I always loved Lord of the Rings but I worried – can an orc change? Even Bilbo had his moment of savagery, after all. But could an orc go country dancing? Grow roses, maybe?
Just a year ago I was writing a 5 star review on Amazon for The Last Gatekeeper, a debut Young Adult novel by Katy Haye. It kept me up until the small hours wanting to know what happened. Now The Last Dreamseer, the second in her Chronicles of Fane series, is out today.
The arrival of this novel started me thinking about why I so enjoy fantasy fiction and what is special about the Young Adult end of the genre in particular. And I suppose the first, the universal element is the opportunity it gives us to marvel.
In our rationalist world we are taught to deconstruct, analyze, assess, evaluate. All excellent tools to inform judgment. But wonder is another part of ship. You don’t have to suspend judgment to experience amazement, that sense of something immense and powerful.
Who ever said the Niagara Falls were a bit chocolate boxy? Who judges the forest? Wind? Water?
Desire for Knowledge
A sense of wonder is followed by the desire for knowledge. And this is where we get into territory that Young Adult fiction is so good at. Consider Inkheart by Cornelia Funke, a particular favourite of mine. Or the wonderful Diana Wynne Jones’s Witch Week. (Pretty much anything by Diana Wynne Jones actually.) Or the strange and scary Chime by Franny Billingsley – tag line ‘The story of a wicked girl has no true beginning.’ Knowledge is good and necessary but it is never enough.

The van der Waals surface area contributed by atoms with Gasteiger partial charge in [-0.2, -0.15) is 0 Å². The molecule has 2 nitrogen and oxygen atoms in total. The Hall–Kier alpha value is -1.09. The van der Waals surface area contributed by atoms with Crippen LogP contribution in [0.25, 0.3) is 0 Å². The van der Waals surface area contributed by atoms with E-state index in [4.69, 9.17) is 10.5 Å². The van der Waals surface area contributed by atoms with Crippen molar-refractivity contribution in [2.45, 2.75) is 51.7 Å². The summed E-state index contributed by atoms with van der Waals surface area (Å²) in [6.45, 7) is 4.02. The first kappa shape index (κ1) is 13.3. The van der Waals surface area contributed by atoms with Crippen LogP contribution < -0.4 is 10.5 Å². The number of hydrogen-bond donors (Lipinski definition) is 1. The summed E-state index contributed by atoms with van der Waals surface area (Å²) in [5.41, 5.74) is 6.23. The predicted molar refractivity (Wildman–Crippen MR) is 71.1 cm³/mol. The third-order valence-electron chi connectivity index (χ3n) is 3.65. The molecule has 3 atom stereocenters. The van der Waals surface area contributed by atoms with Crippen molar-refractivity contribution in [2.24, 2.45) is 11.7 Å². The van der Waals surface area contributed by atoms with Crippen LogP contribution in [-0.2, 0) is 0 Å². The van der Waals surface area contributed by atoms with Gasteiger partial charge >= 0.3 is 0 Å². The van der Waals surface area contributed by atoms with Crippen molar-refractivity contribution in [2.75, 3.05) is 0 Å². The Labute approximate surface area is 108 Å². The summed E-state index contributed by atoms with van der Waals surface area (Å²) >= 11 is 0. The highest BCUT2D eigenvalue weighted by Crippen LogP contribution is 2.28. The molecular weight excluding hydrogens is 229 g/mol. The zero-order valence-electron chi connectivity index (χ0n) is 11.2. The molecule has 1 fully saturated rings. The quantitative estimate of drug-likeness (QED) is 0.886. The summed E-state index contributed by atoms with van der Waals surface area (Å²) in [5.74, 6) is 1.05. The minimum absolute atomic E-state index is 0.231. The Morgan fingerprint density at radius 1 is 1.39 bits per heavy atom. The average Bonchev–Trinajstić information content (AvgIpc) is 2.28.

Knowledge on its own cannot find solutions. You also have to overcome fear, understand consequences, have some idea of what drives other people and know yourself. And then Choose.
Do you go through hidden doors to who knows where?
And this is where much Young Adult fiction is so interesting. It seems to me that Tolkien said there were temptations to overcome and times of trial but your identity was set and the moral path was laid out. An orc was an orc.
Writers like the ones I’ve named, including Katy Haye, seem to say that you have to find both for yourself. For someone like me, ineradicably committed to a happy ending, that is irresistible. Maybe someday, somewhere, someone will write the book where an orc finds he’s a gardener.
The Last Dreamseer
Deena endured her first dreamseer vision at the age of six. Now sixteen and having seen how her mother’s abilities were abused by Fane’s rulers, she would do anything to avoid the future that lies ahead when her mother dies and Deena inherits her role.
When she meets Zan, Fane’s last gatekeeper, Deena sees a chance to gain her freedom. But Zan is accompanied by Cal, rebel thorn in the old queen’s side. Deena can’t risk Cal discovering that she was once forced to betray him – but she needs him if she’s ever to escape.
for launch week only November 27th – December 4th
The Last Dreamseer is on sale for 99c/99p,
after which it will return to a permanent price of $2.99/£2.49
Kindle – http://authl.it/48a
All other formats – http://bit.ly/1I3Agqf